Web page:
Step 4) Understanding the target devices /platforms – PART 3 of 4

“Is this your best design solution?” my mentor asked me, staring in my eyes.

“Yes” was my confident answer :).

He said, “I bet that!”

This was eight years ago. I went back to the blank canvas and created 4 different design solutions for a portal solution. The notion of creating multiple design explorations has stayed with me for many years; it has helped me to design better.

I remember when I was at National Institute of Design (NID); I took a two-week coursework in photography. We were handed manual SLR cameras and told to shoot 6 rolls of pictures. My faculty member, Dr. Deepak John Matthew, shared a story about he understood the basics of photography (composition, balance, symmetry, framing, etc). When Deepak himself was a student he was told by his instructor to go to Gateway of India and shoot pictures. He came back and showed the 1st camera roll. The instructor asked Deepak to redo this exercise, 2nd time with a specific instruction ‘get the pictures from the spots & angles that you have not taken in your previous exercise’. Deepak showed the round 2 photos to the instructor. History repeated – he was told to do the same thing 3rd time. Frustrated, he went back to Gateway of India and took photos that he had not thought of in the first and the second attempt. On the third presentation of his photos, the instructor told Deepak that he was happy with the result. Curious, Deepak asked the instructor what was the need for all those 3 trips. The instructor said, “ Only when you are working with constraints, you will think differently and come up with different solutions. With every trip, your constraints multiplied and it forced you to chose spots & angles which could capture a better picture”.

There is no better story to drive home the point that design explorations is all about understanding your constraints, having multiple point of views (spots / angles) and having a different approach towards design solution.

Legendary designer Charles Eames quoted, “I have never been forced to accept compromises but I have willingly accepted constraints.”

Working with constraints is one of the ways to think & conceptualize. It forces you to perceive things differently. There are several other techniques that will help you to conceptualize.

Luke Wroblewski presents a different viewpoint in his book ‘Mobile First’ about how should one design for a mobile device. The principles presented here are applicable for non-mobile platforms too.

There are other methods like lateral thinking, which might suit someone.

A concept is made when you bring together all your methods of thinking, ideation, points of reference, your design inputs, context information and create a design solution that resonates with the real-world needs.

A concept can be an abstract idea. As a designer, you have to sketch out your ‘mental representation’ of what could be a design solution. It may not be a great design solution in the first attempt. Conceptualization is a process of creating multiple design solutions, improvising the same, and arriving towards a mature design solution.

Conceptualization is about having different points of reference and deriving the different meanings, accordingly.

As you may recall in our older blog post – the design explorations / sketches that you create, will depend upon various data points. Now you have all the information you need from the stakeholders and users, you got the tools and the blank paper is staring at you :). How do you start? Just take a paper and pencil and start sketching :). Capture all the concepts that come to your mind.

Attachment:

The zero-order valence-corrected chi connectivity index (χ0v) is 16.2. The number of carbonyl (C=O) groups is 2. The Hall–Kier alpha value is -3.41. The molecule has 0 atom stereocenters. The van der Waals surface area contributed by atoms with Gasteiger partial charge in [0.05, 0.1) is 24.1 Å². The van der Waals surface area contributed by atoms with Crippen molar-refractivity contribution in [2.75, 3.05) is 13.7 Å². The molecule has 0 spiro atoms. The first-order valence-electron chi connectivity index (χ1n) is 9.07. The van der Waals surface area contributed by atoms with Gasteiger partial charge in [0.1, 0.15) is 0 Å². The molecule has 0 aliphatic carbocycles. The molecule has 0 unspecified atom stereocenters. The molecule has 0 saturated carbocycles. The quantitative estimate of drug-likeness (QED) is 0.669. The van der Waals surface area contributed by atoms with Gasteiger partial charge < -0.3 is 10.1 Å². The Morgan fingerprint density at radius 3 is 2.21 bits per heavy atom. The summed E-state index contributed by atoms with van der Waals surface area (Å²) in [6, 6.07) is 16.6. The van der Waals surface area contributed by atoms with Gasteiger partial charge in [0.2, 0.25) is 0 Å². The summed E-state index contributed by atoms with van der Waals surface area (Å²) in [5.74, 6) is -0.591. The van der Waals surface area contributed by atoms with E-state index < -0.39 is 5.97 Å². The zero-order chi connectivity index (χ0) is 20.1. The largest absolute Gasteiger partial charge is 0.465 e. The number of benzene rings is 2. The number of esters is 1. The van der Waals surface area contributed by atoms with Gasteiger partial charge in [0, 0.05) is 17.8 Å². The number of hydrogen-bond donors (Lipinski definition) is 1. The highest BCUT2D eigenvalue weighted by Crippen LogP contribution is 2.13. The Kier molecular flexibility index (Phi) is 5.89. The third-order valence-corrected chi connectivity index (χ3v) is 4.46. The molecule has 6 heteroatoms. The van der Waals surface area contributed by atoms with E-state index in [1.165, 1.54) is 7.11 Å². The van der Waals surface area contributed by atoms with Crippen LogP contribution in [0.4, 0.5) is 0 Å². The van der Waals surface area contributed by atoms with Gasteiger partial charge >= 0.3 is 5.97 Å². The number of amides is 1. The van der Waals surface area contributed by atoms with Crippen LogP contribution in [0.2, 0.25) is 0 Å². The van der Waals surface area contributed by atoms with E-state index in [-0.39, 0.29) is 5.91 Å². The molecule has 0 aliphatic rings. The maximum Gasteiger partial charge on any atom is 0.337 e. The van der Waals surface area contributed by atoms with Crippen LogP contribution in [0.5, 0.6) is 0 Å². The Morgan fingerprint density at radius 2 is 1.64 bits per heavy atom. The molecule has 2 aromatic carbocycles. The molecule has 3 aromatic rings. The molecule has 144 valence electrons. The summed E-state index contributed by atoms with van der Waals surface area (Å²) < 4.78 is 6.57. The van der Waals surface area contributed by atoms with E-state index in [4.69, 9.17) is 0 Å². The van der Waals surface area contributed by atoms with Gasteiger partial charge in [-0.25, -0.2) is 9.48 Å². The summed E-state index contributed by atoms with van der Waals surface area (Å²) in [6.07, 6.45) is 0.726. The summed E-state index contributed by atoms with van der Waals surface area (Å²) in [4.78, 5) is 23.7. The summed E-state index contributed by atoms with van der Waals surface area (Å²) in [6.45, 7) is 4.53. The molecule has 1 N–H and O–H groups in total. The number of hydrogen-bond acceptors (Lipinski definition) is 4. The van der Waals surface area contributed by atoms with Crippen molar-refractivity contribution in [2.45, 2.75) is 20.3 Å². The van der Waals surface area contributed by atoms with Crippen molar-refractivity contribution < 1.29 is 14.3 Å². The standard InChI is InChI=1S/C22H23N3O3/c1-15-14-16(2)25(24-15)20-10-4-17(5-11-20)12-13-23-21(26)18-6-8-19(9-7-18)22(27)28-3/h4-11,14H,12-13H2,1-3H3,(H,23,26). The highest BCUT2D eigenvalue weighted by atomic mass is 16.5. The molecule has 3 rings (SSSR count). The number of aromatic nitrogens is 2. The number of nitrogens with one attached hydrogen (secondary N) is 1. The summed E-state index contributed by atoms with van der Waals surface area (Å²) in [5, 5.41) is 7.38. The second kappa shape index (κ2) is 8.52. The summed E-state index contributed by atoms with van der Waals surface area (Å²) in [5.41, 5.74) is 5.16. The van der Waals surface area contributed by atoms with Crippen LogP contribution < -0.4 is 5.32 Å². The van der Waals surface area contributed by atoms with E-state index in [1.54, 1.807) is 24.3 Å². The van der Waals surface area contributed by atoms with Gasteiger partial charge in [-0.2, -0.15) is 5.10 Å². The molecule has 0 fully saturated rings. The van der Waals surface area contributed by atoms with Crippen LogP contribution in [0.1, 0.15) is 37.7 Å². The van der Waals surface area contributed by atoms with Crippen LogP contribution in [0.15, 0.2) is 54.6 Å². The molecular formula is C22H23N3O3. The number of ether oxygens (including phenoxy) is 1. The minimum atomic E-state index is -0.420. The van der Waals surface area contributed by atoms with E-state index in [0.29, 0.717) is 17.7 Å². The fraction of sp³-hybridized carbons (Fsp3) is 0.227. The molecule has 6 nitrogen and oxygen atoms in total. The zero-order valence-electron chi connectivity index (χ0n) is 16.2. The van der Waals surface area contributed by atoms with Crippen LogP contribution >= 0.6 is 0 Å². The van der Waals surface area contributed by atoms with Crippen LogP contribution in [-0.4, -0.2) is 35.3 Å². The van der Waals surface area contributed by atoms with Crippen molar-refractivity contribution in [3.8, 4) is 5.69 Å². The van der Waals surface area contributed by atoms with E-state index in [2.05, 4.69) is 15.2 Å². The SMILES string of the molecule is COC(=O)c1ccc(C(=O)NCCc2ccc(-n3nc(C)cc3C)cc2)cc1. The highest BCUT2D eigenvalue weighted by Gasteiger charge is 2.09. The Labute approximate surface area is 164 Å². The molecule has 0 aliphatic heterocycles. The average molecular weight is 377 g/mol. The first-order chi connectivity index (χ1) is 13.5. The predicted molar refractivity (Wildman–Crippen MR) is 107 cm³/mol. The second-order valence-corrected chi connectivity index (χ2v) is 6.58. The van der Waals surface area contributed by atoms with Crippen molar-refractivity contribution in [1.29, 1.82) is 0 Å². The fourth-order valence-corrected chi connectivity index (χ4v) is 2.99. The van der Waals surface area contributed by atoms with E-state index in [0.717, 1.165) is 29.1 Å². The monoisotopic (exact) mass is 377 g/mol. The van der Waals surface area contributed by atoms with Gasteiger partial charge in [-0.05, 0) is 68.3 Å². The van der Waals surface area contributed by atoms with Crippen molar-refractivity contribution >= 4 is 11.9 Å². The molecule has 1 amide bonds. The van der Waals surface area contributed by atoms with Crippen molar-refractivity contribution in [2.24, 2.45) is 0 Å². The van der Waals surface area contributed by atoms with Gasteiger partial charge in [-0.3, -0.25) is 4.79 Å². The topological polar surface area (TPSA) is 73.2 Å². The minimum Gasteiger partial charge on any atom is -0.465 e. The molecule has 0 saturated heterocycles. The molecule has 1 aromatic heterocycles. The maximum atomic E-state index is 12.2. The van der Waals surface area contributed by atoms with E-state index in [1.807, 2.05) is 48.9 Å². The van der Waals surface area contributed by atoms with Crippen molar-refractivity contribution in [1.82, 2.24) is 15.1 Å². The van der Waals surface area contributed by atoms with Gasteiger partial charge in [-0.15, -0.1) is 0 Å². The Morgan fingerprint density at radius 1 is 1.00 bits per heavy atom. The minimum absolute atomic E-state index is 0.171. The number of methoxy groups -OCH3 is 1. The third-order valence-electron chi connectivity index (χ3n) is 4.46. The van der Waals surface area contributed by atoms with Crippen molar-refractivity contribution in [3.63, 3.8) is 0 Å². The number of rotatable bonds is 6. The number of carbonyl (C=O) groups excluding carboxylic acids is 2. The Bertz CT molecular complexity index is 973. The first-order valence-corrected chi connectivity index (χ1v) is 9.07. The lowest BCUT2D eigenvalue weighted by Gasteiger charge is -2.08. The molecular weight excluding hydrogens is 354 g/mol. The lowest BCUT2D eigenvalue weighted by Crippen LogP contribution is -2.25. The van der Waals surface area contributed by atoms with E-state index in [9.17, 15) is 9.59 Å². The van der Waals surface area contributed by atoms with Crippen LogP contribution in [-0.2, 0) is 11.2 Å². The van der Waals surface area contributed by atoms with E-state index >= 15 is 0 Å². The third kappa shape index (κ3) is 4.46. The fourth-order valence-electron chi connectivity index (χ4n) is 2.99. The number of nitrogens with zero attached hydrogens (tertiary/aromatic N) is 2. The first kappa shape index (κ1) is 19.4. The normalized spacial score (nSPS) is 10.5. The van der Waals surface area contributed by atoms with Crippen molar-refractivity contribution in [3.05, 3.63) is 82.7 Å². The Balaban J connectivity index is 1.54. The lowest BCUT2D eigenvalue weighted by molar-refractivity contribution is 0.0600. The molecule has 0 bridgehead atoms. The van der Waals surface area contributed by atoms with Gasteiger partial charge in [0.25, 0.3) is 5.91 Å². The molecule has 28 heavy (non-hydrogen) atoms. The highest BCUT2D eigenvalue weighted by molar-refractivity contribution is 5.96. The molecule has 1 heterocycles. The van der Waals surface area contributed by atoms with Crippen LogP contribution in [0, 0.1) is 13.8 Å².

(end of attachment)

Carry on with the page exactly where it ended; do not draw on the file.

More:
Let me present an example here – I was working with TechMahindra till Apr’13. Here is the ariel view of it’s offices in Pune (courtesy – Google Maps).

TechMahindra Office in Pune City

TechMahindra Office in Pune City

Marker A represents the building I was located in – Annex, 2nd floor.  I was told to relocate to the adjacent building named Sharda Center 5th floor, indicated in the picture by marker B. The highlighted box in the photo shows walking bridges that connects two buildings.

The architecture of these two building presented food for thought – what was supposed to become a routine activity (moving around from one building to another) suddenly became a need to ‘learn’ 🙂 – the way the buildings are connected, where the elevators are located and how the elevators operate :).

This is how the buildings were connected to each other, via the walking bridges:

  • 1st and 2nd floor of Annex were jointly connected to 2nd floor of Sharda Center
  • 4th and 5th floor of Annex to 4th and 5th floor of Sharda Center

The Annex had three elevators – a parking elevator that stopped on every floor. Two capsule lifts/elevators that stopped at alternate floors only (i.e Capsule lift#1 will stop at floors 0, 2, 4, 6 and 8. Lift#2 will stop on floors 1, 3, 5 and 7).

Sharda Centre had 3 elevators and none of the elevators stopped on 1st floor – the 1st floor was not rented by TechMahindra. In contrast to the Annex, these elevators stopped on every floor.

So here I was looking at a design problem – how to ensure that there is a ‘smooth passage’ from one building to another?

I took this opportunity of chaotic architecture and elevators to come up with information graphics. I experienced the confusion first-hand to move from one building to another. My peers (15 designers) were also in the same boat :), who had been told to relocate from the Annex to Sharda Center.

I made an assumption that visually I will show only one of the floors (between 1st and 2nd floor of Annex) to be connected to 2nd floor of Sharda Center – to avoid further complications. The concepts that I created can be termed as ‘explorations’ – I experimented on different orientations, visual forms to present the ‘chaos’ in a lucid manner. For some concepts, I succeeded and for some, I did not :).

I created the following six concepts / sketches addressing this unique design problem:

Sketch#1:

Elevator1

Elevator1

Sketch#2:

Elevator2

Elevator2

Sketch#3:

Elevator3

Elevator3

Sketch#4:

Elevator4

Elevator4

Sketch#5:

Elevator5

Elevator5

Sketch#6:

Elevator6

Elevator6

Of course, there could be more visual representations of the same problem. May be #1and #6 and be combined and something new can emerge. It’s all about putting down your mental representations on the paper and trying to achieve different points of view :).

Going back to the first story, I came back to present my 4 new design explorations and presented it my mentor. He was glad to see the variations in thinking. Talking about the design constraints, he concluded, “Do what you can…..where you are & with what you have”. I responded to his advice and I hope I have responded well :).